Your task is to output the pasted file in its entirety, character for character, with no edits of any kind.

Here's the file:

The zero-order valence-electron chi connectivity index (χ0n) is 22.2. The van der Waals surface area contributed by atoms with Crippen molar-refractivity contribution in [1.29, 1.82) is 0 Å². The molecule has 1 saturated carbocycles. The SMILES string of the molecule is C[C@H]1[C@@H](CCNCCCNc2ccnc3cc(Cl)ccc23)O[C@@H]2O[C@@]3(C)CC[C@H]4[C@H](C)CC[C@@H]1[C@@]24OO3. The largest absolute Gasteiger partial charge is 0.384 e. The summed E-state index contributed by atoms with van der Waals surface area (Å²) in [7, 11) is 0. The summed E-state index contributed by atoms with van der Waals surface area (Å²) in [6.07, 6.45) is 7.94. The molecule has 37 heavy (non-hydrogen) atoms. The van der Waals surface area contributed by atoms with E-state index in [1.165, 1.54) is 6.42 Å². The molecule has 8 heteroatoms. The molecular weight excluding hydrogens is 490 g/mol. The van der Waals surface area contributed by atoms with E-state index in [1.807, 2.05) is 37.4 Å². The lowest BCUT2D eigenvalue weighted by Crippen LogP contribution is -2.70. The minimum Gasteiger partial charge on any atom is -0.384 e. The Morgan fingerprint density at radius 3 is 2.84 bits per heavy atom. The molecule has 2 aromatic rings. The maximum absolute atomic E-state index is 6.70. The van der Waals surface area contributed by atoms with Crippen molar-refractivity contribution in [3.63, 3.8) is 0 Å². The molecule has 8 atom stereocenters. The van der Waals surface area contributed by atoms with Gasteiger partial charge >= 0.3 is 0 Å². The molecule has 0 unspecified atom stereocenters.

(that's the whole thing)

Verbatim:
The zero-order valence-electron chi connectivity index (χ0n) is 22.2. The van der Waals surface area contributed by atoms with Crippen molar-refractivity contribution in [1.29, 1.82) is 0 Å². The molecule has 1 saturated carbocycles. The SMILES string of the molecule is C[C@H]1[C@@H](CCNCCCNc2ccnc3cc(Cl)ccc23)O[C@@H]2O[C@@]3(C)CC[C@H]4[C@H](C)CC[C@@H]1[C@@]24OO3. The largest absolute Gasteiger partial charge is 0.384 e. The summed E-state index contributed by atoms with van der Waals surface area (Å²) in [7, 11) is 0. The summed E-state index contributed by atoms with van der Waals surface area (Å²) in [6.07, 6.45) is 7.94. The molecule has 37 heavy (non-hydrogen) atoms. The van der Waals surface area contributed by atoms with E-state index in [1.165, 1.54) is 6.42 Å². The molecule has 8 heteroatoms. The molecular weight excluding hydrogens is 490 g/mol. The van der Waals surface area contributed by atoms with E-state index in [1.807, 2.05) is 37.4 Å². The lowest BCUT2D eigenvalue weighted by Crippen LogP contribution is -2.70. The minimum Gasteiger partial charge on any atom is -0.384 e. The Morgan fingerprint density at radius 3 is 2.84 bits per heavy atom. The molecule has 2 aromatic rings. The maximum absolute atomic E-state index is 6.70. The van der Waals surface area contributed by atoms with Crippen molar-refractivity contribution in [3.63, 3.8) is 0 Å². The molecule has 8 atom stereocenters. The van der Waals surface area contributed by atoms with Gasteiger partial charge >= 0.3 is 0 Å². The molecule has 0 unspecified atom stereocenters.